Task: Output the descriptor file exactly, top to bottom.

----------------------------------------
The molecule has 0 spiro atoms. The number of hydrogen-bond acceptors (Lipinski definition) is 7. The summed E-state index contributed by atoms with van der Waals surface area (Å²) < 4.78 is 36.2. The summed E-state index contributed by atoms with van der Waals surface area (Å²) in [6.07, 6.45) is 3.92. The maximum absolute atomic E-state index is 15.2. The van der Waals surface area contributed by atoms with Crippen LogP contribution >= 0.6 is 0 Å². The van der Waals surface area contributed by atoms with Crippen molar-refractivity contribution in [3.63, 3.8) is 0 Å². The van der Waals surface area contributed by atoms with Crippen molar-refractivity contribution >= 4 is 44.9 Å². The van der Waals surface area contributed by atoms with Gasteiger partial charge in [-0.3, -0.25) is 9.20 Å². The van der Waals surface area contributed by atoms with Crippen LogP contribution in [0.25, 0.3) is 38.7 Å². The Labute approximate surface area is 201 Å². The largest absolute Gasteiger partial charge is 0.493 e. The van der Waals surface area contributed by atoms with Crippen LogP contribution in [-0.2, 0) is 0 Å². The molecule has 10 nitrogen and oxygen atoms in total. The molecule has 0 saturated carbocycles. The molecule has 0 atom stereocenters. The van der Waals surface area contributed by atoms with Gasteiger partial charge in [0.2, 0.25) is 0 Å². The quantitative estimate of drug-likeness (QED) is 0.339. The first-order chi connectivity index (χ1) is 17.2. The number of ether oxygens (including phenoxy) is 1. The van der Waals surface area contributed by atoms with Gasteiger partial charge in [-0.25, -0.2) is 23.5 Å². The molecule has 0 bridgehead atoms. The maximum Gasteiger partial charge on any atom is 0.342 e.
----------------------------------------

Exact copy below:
The molecule has 0 spiro atoms. The number of hydrogen-bond acceptors (Lipinski definition) is 7. The summed E-state index contributed by atoms with van der Waals surface area (Å²) < 4.78 is 36.2. The summed E-state index contributed by atoms with van der Waals surface area (Å²) in [6.07, 6.45) is 3.92. The maximum absolute atomic E-state index is 15.2. The van der Waals surface area contributed by atoms with Crippen LogP contribution >= 0.6 is 0 Å². The van der Waals surface area contributed by atoms with Crippen molar-refractivity contribution in [3.63, 3.8) is 0 Å². The van der Waals surface area contributed by atoms with Crippen molar-refractivity contribution >= 4 is 44.9 Å². The van der Waals surface area contributed by atoms with Gasteiger partial charge in [-0.3, -0.25) is 9.20 Å². The van der Waals surface area contributed by atoms with Crippen LogP contribution in [0.25, 0.3) is 38.7 Å². The Labute approximate surface area is 201 Å². The largest absolute Gasteiger partial charge is 0.493 e. The van der Waals surface area contributed by atoms with Crippen LogP contribution in [-0.2, 0) is 0 Å². The molecule has 10 nitrogen and oxygen atoms in total. The molecule has 0 saturated carbocycles. The molecule has 0 atom stereocenters. The van der Waals surface area contributed by atoms with Gasteiger partial charge in [0.2, 0.25) is 0 Å². The quantitative estimate of drug-likeness (QED) is 0.339. The first-order chi connectivity index (χ1) is 17.2. The number of ether oxygens (including phenoxy) is 1. The van der Waals surface area contributed by atoms with Gasteiger partial charge in [-0.25, -0.2) is 23.5 Å². The molecule has 0 bridgehead atoms. The maximum Gasteiger partial charge on any atom is 0.342 e.